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A WORLD WITHOUT MOSQUITOES? IF WE COULD MAKE IT HAPPEN, WOULD THAT BE GOOD FOR THE PLANET?

(image credit: Sketchy Science)

(image credit: Sketchy Science)

Okay, so we – so you – think that the answer is obvious.  Yes, definitely, the world would be better off without mosquitoes.  If humans could make it happen, we should.  Right?

Then, again, fooling with my Mother Nature frequently ends up being a fool’s task for humans.

An example of man not doing a good job in interfering with nature is described in a letter to the editor of theNew Jersey Herald, written by Fred Space of Essex, NJ, and dated July 21, 2016.

As Mr. Space explains in the letter – which the New Jersey Herald appropriately titled, “Don’t fool with Mother Nature, and which can be accessed by clicking here – the quasi-natural remedy to a natural problem can be a problem.

Now, for sure, ohDEER – the leader in all-natural deer, mosquito, and tick control – will keep mosquitoes away from you and your property, with some of the all-natural solutions we employ snuffing out the mosquitoes.

But should all mosquitoes be snuffed out – everywhere?  Everywhere on the planet?

In answering this question, consider that mosquitoes actually serve a purpose other than to annoy us, physically and emotionally irritate humanity, and spread disease and make people sick.

Mosquitoes pollinate flowers.  Mosquito larvae chow on organic matter in wetlands, which helps recycle nutrients in these areas.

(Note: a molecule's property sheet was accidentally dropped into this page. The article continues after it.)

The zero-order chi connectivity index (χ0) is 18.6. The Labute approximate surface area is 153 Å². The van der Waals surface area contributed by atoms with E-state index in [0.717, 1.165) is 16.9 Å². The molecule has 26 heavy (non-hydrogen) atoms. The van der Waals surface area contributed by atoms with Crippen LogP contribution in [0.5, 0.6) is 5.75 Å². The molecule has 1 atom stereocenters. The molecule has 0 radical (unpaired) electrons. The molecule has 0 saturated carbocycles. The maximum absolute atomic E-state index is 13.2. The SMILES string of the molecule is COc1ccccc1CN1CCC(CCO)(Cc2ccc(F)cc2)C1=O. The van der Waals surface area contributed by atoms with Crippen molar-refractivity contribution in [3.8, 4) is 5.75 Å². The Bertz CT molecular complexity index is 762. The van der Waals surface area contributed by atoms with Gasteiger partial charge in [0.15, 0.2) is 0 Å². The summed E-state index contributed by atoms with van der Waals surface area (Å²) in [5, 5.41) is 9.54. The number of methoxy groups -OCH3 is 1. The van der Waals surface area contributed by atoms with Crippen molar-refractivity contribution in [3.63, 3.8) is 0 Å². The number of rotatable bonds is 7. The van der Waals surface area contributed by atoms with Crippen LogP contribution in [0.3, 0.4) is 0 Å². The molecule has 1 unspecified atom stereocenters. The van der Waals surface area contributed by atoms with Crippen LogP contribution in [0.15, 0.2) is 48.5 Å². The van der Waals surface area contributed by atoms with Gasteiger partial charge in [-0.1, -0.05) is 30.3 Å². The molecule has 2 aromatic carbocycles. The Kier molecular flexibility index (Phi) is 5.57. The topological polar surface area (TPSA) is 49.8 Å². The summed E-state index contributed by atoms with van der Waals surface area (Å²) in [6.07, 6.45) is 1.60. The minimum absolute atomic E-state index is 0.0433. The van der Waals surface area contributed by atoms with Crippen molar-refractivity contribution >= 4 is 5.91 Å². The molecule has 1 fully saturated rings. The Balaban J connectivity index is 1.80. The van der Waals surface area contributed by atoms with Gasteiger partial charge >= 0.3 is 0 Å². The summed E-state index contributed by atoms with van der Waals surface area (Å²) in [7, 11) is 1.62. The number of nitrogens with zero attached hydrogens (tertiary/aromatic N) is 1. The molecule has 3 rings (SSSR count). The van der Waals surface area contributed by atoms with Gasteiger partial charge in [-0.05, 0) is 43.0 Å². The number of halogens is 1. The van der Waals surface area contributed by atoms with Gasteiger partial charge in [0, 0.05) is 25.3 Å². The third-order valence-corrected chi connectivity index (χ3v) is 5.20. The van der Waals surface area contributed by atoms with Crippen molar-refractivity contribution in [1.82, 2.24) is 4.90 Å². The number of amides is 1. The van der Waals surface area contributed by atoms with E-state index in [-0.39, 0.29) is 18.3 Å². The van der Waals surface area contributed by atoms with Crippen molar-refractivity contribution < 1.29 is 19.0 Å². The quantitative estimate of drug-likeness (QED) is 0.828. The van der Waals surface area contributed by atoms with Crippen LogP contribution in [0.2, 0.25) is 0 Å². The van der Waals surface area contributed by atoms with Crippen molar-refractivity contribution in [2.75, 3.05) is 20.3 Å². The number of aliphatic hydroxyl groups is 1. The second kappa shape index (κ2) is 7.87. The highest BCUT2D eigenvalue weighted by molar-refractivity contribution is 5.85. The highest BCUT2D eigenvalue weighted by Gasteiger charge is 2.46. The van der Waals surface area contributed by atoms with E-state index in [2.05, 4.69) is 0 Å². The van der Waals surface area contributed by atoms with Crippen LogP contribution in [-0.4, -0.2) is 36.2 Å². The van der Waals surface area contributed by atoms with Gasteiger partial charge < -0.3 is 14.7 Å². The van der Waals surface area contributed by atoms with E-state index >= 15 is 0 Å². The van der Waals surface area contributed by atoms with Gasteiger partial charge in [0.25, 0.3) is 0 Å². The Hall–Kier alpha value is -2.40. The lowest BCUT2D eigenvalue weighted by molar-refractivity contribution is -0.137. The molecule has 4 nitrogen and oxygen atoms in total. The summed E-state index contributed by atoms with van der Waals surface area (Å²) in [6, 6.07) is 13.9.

Mosquitoes (including mosquito larvae) are a relied on food source for many animals.  One of the animals that enjoy munching on mosquitoes – indeed, they do a great job in the task of mosquito control – are bats, as we discuss here in this space in an August 31, 2015 post, “BATS – ONE OF MOTHER NATURE’S FORMS OF MOSQUITO CONTROL.”

Yet wiping out mosquitoes, as science writer Janet Fang argues in her story, “A WORLD WITHOUT MOSQUITOES,”, in the July 2010 issue of the scientific journal, Nature, would all and all be a benefit to the world, without significant negative impact.

For example, in her story, relating to mosquitoes presently being a food source for certain animals, Ms. Fang says that for some of these animals, mosquitoes do not comprise a significant percentage of their diets – and for other animals that do eat considerable quantities of mosquitoes, is they were not available to eat, they would be replaced quickly with another food.

All of interest – the research and thinking about a mosquito-free world.

We will continue in this space to share this research and thinking with you.